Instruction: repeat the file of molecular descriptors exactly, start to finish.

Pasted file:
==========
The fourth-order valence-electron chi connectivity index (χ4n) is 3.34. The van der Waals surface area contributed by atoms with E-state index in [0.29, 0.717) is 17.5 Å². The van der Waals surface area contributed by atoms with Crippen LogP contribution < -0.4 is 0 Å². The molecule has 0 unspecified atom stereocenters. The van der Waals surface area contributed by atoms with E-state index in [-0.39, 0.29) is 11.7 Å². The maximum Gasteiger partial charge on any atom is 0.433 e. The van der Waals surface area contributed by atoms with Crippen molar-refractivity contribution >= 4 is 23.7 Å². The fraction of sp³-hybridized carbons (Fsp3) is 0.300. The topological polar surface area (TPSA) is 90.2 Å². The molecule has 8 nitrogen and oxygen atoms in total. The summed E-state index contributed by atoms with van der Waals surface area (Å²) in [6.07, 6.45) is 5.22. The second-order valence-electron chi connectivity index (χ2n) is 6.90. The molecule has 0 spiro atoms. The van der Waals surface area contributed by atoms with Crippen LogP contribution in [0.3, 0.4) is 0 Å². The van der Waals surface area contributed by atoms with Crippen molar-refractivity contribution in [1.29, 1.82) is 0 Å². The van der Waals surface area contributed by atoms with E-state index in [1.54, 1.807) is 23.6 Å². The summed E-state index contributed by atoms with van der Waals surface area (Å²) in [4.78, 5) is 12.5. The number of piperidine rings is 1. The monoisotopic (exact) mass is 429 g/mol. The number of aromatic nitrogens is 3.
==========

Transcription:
The fourth-order valence-electron chi connectivity index (χ4n) is 3.34. The van der Waals surface area contributed by atoms with E-state index in [0.29, 0.717) is 17.5 Å². The van der Waals surface area contributed by atoms with Crippen LogP contribution < -0.4 is 0 Å². The molecule has 0 unspecified atom stereocenters. The van der Waals surface area contributed by atoms with E-state index in [-0.39, 0.29) is 11.7 Å². The maximum Gasteiger partial charge on any atom is 0.433 e. The van der Waals surface area contributed by atoms with Crippen molar-refractivity contribution >= 4 is 23.7 Å². The fraction of sp³-hybridized carbons (Fsp3) is 0.300. The topological polar surface area (TPSA) is 90.2 Å². The molecule has 8 nitrogen and oxygen atoms in total. The summed E-state index contributed by atoms with van der Waals surface area (Å²) in [6.07, 6.45) is 5.22. The second-order valence-electron chi connectivity index (χ2n) is 6.90. The molecule has 0 spiro atoms. The van der Waals surface area contributed by atoms with Crippen LogP contribution in [0.3, 0.4) is 0 Å². The van der Waals surface area contributed by atoms with Crippen molar-refractivity contribution in [1.29, 1.82) is 0 Å². The van der Waals surface area contributed by atoms with E-state index in [1.54, 1.807) is 23.6 Å². The summed E-state index contributed by atoms with van der Waals surface area (Å²) in [4.78, 5) is 12.5. The number of piperidine rings is 1. The monoisotopic (exact) mass is 429 g/mol. The number of aromatic nitrogens is 3.